And again, Mr. Speaker, with all due respect, if the member opposite wishes to go through why it’s viewed that we are not in violation of that particular section and why such pieces of legislation are coming forward — although they are not necessarily required — we are coming forward for additional clarity in the Yukon legislation that comes before this House.
So, Mr. Speaker, no, we are not in violation of the act, and I would be happy to discuss that further with the member.
Question re: Trade and investment fund
Mr. McLarnon: My question is to the Minister of Energy, Mines and Resources.
Mr. Speaker, our job, when we came over here, is to hold the Liberals accountable for their actions and explain to them what accountability is, so that we can get through the next two years and improve the economy of the Yukon Territory.
An example of the Yukon Liberal Party’s previous accountability is the issue of the trade and investment fund. On May 9 last year, the Premier told this House that a report on the trade and investment fund would be prepared and presented to the House. We know that this report was done. Not only did this report show that there was no political interference from the NDP in this, but it was a positive economic generator in our economy.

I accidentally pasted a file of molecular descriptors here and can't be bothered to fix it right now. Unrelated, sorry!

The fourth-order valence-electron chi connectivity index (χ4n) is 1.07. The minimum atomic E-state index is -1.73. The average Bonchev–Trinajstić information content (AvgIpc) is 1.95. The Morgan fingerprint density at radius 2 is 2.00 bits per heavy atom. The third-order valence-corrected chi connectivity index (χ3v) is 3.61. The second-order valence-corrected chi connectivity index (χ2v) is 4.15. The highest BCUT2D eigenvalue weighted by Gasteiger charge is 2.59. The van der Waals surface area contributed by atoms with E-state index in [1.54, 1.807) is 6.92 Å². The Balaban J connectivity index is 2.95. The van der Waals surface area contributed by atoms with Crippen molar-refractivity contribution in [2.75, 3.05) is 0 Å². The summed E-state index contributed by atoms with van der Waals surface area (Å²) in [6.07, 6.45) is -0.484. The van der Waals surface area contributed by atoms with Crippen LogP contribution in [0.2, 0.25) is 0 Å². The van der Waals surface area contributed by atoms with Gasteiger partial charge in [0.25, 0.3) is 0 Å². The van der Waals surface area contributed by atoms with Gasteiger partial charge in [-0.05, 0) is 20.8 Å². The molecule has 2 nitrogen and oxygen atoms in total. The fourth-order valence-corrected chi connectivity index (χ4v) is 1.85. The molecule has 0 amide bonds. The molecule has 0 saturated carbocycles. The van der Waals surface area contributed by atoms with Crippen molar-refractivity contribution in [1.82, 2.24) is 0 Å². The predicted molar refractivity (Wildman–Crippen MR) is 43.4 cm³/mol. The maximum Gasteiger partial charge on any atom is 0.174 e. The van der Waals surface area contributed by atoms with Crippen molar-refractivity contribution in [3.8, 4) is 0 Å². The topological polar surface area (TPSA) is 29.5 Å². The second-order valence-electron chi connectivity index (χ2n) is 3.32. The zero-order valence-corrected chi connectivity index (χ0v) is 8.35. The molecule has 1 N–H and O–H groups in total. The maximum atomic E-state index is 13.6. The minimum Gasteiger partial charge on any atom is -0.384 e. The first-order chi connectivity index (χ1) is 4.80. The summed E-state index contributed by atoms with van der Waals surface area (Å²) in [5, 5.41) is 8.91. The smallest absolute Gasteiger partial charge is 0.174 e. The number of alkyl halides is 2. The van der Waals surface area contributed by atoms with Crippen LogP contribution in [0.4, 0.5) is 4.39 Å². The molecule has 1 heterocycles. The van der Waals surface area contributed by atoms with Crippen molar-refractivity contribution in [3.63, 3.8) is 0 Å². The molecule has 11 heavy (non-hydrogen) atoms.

We want to know why the minister will not table that report and bring it forward. My question to the minister: will he now table that report and act on it so this government can at least have one tool to assist small business development in our poor economic situation that we have now?
Hon. Ms. Duncan: I will be glad to answer that question, as it has to do with the audit of the trade and investment fund. An audit comes under Executive Council Office functions.
The trade and investment fund report was recently reviewed by the audit committee, and it was approved by Management Board in March of this year. I will be tabling that report during this session of the Yukon Legislative Assembly.